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‘Occupational Deaths Worrisome’

Government is concerned over occupational deaths, which have hit 415 between 2013 and August this year. During the same period, 25 630 injuries, most of them serious, were recorded.

Critically, 51 fatalities and 3 841 injuries were recorded between January and August this year.

This was said by the Minister of Public Service, Labour and Social Welfare Dr Sekai Nzenza during the CEO’s breakfast meeting organised by the National Social Security (NSSA) in Harare last Friday.

“Let me say, as Government, the high numbers of occupational deaths, injuries and diseases recorded by NSSA over the past five years are worrying,” said Dr Nzenza.

Last year, 65 fatalities and 5 007 injuries were recorded while in 2016, 62 deaths and 5 364 injuries were recorded. In 2015 there were 54 deaths and 5 380 injuries while 2014 had the highest number of deaths at 106, with 76 employees dying a year earlier and 5 666 others being injured.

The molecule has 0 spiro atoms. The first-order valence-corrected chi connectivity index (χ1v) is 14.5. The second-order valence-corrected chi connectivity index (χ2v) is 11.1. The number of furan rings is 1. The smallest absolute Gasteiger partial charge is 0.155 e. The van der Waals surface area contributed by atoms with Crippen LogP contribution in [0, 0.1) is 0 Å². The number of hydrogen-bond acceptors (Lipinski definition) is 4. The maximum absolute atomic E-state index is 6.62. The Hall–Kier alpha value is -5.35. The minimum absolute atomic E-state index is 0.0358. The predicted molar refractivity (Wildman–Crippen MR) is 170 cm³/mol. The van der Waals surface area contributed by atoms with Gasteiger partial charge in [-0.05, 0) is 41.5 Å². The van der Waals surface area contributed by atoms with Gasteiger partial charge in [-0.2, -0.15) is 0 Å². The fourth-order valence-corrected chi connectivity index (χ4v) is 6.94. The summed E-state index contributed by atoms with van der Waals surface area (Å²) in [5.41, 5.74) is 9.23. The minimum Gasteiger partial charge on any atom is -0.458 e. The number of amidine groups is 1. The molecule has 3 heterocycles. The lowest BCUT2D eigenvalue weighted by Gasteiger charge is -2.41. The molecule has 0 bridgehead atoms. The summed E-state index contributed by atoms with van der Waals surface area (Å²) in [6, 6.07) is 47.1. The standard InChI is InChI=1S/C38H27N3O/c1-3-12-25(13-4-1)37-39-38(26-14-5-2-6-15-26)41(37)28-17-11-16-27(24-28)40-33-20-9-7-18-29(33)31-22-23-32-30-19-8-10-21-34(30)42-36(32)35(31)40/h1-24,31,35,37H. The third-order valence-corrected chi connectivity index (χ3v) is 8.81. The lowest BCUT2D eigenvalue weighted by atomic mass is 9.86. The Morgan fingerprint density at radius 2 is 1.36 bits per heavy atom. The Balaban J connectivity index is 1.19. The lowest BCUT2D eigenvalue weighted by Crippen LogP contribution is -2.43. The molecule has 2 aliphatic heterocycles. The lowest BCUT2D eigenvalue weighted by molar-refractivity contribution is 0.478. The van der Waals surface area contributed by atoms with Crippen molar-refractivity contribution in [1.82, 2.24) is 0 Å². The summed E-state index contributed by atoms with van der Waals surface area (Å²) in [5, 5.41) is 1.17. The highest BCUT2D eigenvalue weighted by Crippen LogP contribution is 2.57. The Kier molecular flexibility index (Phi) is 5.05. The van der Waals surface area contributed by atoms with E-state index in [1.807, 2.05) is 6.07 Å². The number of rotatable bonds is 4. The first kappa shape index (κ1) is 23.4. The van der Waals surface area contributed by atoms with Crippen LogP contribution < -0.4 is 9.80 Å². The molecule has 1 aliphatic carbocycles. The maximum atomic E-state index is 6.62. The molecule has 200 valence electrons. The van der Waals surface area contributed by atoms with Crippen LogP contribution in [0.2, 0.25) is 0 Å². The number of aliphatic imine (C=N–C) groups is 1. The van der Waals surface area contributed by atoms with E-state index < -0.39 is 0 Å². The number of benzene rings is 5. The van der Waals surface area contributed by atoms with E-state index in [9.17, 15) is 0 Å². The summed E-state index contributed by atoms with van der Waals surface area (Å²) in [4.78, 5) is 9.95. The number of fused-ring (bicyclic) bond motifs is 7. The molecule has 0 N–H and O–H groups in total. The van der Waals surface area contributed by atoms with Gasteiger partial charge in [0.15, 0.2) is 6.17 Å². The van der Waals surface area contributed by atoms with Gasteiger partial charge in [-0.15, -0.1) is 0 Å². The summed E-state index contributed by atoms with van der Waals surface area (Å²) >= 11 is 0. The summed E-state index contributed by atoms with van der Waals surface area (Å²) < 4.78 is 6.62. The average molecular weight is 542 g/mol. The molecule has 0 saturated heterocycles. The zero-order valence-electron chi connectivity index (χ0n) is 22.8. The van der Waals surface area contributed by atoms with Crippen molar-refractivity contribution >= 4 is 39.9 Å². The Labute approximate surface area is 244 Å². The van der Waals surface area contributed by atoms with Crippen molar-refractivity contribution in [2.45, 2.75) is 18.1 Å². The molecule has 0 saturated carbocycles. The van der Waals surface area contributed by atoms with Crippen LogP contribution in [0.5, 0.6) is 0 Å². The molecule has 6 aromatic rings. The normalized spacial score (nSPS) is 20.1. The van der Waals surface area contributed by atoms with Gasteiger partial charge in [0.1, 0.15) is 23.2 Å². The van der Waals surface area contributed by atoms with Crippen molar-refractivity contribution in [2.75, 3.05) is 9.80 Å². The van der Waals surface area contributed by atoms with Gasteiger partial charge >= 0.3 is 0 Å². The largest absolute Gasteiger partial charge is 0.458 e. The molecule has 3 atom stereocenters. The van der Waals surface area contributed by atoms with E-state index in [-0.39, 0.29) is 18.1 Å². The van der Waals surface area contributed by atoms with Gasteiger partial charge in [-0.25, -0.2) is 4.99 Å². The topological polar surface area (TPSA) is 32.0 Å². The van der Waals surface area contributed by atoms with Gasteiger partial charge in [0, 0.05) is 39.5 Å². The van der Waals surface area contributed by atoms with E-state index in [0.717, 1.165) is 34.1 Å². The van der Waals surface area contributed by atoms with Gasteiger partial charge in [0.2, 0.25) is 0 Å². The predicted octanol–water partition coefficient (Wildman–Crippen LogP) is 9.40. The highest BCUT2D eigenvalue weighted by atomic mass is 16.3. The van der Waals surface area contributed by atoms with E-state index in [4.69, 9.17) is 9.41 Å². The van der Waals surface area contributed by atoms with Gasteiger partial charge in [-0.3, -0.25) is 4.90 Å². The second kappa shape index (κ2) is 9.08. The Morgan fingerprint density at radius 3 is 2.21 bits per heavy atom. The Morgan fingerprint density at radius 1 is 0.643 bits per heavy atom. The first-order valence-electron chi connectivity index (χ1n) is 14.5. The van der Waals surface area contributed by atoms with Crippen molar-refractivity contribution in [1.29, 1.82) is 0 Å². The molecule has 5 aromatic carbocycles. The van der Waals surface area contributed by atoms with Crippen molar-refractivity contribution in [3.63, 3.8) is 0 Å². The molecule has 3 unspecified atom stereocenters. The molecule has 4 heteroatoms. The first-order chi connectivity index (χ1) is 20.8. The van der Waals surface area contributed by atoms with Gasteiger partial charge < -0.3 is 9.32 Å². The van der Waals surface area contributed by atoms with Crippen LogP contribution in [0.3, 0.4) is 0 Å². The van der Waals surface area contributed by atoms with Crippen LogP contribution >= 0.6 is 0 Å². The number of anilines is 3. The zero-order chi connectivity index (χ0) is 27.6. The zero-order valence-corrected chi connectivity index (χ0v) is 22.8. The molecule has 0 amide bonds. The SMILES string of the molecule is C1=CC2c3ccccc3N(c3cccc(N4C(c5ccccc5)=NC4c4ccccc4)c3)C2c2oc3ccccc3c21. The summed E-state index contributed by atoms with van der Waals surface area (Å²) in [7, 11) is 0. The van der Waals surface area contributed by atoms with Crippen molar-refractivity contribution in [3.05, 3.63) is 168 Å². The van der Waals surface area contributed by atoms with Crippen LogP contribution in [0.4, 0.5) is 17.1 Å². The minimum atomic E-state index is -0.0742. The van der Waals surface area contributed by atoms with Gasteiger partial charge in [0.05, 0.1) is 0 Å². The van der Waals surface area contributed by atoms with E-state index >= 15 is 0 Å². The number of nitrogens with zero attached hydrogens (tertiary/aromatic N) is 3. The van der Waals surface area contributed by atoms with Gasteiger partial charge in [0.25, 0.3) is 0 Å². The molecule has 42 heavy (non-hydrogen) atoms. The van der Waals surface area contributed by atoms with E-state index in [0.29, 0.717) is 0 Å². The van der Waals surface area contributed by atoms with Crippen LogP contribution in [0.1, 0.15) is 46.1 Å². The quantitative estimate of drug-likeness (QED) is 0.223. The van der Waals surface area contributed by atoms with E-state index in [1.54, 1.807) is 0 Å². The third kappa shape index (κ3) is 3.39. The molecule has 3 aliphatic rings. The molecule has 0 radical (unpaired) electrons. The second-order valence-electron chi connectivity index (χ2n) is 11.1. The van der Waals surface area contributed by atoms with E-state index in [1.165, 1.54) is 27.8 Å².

NSSA’s report shows that most of last year’s occupational accidents and diseases occurred in the mining and quarry sectors; commerce and distribution; personal services and security guards; local authorities, and food, drink and processing industries.

Dr Nzenza said it was critical for Government and labour to locate measures that can be implemented to curb the accidents and “provide a safe and healthy environment” for employees.

“I am not only talking about protective clothing or instruction manuals and signage, but also the food they eat and the water they drink at the workplace. Cholera is a reality and precautions must be taken at the workplace all the time,” said Dr Nzenza.

Last year, Zimbabwe adopted “vision zero” which calls for leadership commitment to make occupational health and safety (OHS) a top priority in industries. This includes availing adequate resources or budgets, ensuring the running of effective safety and health management systems and thorough inspection of the work environment, with hazards being identified and eliminated to create a safe working environment.

Dr Nzenza said it was key that employees should know that their company is not only out to make profits, but also to guarantee the safety and health of workers.

“As you may well know, a healthy mind and body contributes to enhanced productivity, thus economic growth. As Government, we have the National OHS Policy as one of the instruments that emphasises implementation of occupational safety and health management systems,” said Dr Nzenza.

The National OHS Policy applies to all workplaces — the manufacturing, mining, transportation, agricultural, construction, or public service.

Source :

The Herald

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